Today, I'd like to share something personal. It is August 2nd, 2020...
Which means it's been three years since my beloved cat, Buddy, passed away. He died around 8 p.m. after a terrible, four-month long battle with illness. He died at home, surrounded by people who loved him.
I hate August 2nd. If I had my way, we would go from August 1st to August 3rd. But since I don't have that power, I've dubbed August 2nd 'Sorrow Day'. It really is a bad day for me every year when my depression is heightened.
Although it's been three years, I still love and miss him very much. He was my childhood pet -- I adopted him when I was five, and he passed when I was eighteen. In a way, when he died, my childhood did, too -- as well as a part of me.
He was there for me growing up -- when I was getting bullied at school, when my parents were fighting and going through a separation, when my depression and anxiety became worse, whenever I wrote, whenever I was sick or feeling down, when my family was struggling financially and we lived in a tiny, cockroach-infested apartment, and my first heartbreak at seventeen.
He never judged, he only loved. The world would be a much better place if we all took that approach. He was curious, kind, gentle, and highly intelligent, and I will never have another like him. He was unique and irreplaceable.
He was my everything. I pray that he is at peace now with the Lord and looking down on me and my family (especially during these crazy times we live in.)
It's hard to explain pet loss to someone who has never experienced a strong bond with an animal before. Some people would say "it's just a pet." (Or, as my grandfather once cruelly said, "just go get another".) But you can't replace a living soul. I have two other cats now -- both of whom I adore -- but they are not Buddy, and Buddy was not them.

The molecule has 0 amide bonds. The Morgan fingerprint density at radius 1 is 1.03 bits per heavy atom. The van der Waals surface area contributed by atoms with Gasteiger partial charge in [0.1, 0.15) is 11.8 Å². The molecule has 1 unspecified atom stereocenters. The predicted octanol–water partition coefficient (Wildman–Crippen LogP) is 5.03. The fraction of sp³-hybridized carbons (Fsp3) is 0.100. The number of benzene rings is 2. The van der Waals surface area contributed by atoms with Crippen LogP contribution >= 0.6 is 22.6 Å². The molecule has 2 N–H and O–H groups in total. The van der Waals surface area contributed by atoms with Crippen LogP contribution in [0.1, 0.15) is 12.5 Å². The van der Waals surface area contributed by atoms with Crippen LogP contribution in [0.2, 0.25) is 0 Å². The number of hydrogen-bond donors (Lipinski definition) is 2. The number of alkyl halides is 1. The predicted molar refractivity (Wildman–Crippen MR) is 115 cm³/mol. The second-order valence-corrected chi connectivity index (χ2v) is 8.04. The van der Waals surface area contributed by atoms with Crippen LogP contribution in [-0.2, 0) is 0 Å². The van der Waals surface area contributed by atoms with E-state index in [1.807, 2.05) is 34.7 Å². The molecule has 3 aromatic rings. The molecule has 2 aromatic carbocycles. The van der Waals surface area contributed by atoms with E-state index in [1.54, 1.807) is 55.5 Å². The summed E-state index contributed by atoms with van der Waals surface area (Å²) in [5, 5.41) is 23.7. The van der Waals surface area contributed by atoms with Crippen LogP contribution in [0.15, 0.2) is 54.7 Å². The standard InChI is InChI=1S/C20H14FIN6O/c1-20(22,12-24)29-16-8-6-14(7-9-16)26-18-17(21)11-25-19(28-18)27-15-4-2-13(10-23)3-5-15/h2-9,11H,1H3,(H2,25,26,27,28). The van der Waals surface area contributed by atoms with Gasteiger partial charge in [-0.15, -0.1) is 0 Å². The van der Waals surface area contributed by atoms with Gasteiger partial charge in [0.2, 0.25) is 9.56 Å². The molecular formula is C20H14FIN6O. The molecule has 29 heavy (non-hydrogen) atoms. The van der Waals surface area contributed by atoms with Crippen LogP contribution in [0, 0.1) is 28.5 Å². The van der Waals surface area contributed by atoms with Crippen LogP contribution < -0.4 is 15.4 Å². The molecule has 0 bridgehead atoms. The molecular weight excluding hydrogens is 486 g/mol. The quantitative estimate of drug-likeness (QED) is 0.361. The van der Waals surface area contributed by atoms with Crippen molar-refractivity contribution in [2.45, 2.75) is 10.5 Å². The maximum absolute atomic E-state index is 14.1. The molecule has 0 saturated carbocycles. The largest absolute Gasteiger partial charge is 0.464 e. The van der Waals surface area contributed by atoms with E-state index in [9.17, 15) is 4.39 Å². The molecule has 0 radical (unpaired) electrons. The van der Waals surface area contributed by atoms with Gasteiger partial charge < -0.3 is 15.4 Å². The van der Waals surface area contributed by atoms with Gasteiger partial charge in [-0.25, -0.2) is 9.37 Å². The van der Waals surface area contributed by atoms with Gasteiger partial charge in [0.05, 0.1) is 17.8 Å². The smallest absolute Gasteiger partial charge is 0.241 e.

Rest assured, pet loss feels just as painful as losing a best friend or family member, especially when you've had them for more than a decade.
They become an important part of your life and your favorite part of the day. I used to love coming home from school to see him, especially after a rough day. He just knew how to make everything better -- it was instinctual.
I wish Buddy could be here today. I'd give anything for that to be possible. I wish he could've been here when we bought our own house, when I had my books published, or when I got my literary agent. I just wish he could see all the good things that he's missed.
I've seen him in many dreams (some call them 'visitation dreams'.) I had one dream where he was bathing in this bright, white light. I had another where I was petting him and telling him he was my favorite pet. Those dreams are beautiful, and I hope I have more. They bring me great peace.
I love you, Buddy. May I see you again at the Rainbow Bridge when it is my time to die.
If you have pets, cherish them while they're still in your life. Give them a big hug and kiss from me today.